Barnes said he doesn’t know what has changed in the Capitol’s culture to prompt more members who are seeking higher offices to resign. He said it “does not make sense to me in the name of fundraising or living up to our obligation to voters who put you in the original office in the first place, or maintaining profile. … There’s not a part of it I understand in terms of strategy.”
Having so many new members, Barnes said, will make what is already expected to be a tough session even tougher.
“The problem isn’t so much new members,” he said. “The problem is new members with an attitude. And with an overconfidence. And with a lack of understanding of how things actually work not deterring them from talking too much or engaging in ways that are detrimental to the process.”
Aarons, who believes lawmakers running for higher offices should resign their current positions, doesn’t think having so many new members will be as disruptive as Barnes does.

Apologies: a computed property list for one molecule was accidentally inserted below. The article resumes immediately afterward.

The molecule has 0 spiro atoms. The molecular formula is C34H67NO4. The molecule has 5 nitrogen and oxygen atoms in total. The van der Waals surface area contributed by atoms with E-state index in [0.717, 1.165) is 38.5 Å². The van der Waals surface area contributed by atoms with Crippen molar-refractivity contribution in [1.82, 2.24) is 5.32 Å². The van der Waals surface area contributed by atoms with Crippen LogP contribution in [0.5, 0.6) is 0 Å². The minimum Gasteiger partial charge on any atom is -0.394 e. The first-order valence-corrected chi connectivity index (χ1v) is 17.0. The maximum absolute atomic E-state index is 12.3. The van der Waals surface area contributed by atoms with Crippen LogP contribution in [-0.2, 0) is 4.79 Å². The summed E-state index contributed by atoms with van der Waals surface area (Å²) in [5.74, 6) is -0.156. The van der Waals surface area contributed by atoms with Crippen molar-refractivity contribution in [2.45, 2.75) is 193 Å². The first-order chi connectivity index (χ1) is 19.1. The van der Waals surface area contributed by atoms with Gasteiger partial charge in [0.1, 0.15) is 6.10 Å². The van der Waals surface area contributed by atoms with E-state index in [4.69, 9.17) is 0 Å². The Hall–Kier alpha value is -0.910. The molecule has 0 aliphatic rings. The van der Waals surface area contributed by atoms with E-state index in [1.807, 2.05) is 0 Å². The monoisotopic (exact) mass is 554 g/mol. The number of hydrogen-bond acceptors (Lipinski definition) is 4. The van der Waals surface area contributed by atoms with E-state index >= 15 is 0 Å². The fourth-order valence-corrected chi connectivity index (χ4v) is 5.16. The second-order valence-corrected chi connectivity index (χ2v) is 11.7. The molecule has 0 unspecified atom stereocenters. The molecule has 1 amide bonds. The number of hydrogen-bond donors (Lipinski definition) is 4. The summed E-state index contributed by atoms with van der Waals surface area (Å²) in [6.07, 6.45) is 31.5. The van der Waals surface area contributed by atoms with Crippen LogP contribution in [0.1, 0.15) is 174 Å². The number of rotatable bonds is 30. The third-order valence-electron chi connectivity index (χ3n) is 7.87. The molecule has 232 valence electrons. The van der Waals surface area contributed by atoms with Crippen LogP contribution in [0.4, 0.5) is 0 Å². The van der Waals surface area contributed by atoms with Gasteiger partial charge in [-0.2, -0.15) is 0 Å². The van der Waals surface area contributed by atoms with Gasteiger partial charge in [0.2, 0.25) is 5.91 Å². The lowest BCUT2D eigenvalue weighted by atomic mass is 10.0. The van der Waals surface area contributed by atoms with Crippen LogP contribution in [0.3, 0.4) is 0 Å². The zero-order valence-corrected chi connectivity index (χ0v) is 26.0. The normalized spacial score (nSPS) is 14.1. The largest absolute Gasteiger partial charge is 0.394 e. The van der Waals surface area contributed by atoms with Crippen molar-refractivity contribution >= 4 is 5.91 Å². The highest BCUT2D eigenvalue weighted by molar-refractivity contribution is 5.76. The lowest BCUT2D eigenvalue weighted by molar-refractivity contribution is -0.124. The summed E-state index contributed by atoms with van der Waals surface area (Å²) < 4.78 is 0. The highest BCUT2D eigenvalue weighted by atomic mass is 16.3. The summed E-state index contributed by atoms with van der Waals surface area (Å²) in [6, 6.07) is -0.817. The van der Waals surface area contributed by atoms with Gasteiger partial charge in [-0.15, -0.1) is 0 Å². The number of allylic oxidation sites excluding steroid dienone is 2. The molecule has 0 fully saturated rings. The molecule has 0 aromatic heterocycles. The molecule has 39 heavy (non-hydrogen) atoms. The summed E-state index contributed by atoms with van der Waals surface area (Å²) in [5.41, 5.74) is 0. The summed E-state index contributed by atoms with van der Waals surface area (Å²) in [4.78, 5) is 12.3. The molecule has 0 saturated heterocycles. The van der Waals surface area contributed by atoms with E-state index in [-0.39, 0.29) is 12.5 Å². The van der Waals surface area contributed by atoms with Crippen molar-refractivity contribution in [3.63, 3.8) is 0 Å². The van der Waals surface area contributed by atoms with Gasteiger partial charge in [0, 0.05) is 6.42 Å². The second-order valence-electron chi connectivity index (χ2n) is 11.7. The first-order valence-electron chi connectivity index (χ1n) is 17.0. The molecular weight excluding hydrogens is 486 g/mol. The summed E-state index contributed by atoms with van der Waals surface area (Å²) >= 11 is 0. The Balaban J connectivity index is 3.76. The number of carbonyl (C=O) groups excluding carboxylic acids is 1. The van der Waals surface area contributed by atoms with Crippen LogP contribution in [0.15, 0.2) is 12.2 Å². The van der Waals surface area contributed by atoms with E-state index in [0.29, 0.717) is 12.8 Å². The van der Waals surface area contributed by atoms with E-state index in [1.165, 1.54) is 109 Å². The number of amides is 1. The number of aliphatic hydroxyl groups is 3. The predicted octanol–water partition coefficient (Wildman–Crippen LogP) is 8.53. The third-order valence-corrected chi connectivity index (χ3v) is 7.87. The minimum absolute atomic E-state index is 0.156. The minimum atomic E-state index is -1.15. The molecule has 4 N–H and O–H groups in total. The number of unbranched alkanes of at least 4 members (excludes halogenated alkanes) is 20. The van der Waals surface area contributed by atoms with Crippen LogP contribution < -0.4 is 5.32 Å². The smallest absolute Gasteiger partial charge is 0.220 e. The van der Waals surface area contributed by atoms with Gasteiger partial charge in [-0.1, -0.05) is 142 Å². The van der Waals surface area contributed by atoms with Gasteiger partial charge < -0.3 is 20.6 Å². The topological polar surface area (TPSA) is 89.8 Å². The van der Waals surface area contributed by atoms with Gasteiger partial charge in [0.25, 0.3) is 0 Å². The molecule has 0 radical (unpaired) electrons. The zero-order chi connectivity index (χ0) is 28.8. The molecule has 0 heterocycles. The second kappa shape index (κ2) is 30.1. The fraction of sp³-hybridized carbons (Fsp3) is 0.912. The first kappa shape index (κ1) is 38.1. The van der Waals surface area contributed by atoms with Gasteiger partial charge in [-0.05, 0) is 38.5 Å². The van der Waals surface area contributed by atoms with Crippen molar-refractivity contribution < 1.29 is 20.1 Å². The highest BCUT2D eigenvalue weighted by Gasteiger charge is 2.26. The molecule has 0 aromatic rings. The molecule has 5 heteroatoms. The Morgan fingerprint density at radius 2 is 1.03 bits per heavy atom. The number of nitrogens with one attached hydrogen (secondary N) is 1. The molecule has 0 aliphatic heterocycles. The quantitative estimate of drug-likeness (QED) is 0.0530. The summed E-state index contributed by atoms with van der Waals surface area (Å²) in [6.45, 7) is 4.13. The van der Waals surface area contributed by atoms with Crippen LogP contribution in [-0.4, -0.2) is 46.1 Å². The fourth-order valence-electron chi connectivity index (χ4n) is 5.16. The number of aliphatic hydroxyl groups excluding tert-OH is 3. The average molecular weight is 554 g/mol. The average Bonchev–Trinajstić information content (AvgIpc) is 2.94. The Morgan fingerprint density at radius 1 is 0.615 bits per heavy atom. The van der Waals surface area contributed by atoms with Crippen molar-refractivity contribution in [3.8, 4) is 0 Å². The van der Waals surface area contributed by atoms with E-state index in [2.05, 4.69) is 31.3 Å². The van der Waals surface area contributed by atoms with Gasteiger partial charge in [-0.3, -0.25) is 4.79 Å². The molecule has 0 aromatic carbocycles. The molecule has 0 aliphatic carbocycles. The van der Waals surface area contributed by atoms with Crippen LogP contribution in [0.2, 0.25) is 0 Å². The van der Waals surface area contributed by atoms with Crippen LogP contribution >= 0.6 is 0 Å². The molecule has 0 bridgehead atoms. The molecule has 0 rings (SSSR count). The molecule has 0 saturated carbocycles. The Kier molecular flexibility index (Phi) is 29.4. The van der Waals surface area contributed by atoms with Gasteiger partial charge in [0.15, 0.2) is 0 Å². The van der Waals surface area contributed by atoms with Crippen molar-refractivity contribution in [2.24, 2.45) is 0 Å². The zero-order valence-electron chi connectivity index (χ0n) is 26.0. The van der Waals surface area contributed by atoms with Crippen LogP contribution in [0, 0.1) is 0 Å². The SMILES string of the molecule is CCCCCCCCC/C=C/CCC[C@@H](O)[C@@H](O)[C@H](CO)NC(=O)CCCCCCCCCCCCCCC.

“New members tend to be kind of still finding their way and will tend to rely more on their leadership as far as positions they’re going to take,” Aarons said.
Aarons thinks a bigger factor in prolonging the 2022 session will be the presence of so many legislators who are running for higher office. Among the legislators expected to return in 2022 are two who are running for Congress, four who are running for secretary of state, three running for state treasurer and one running for state superintendent of public instruction.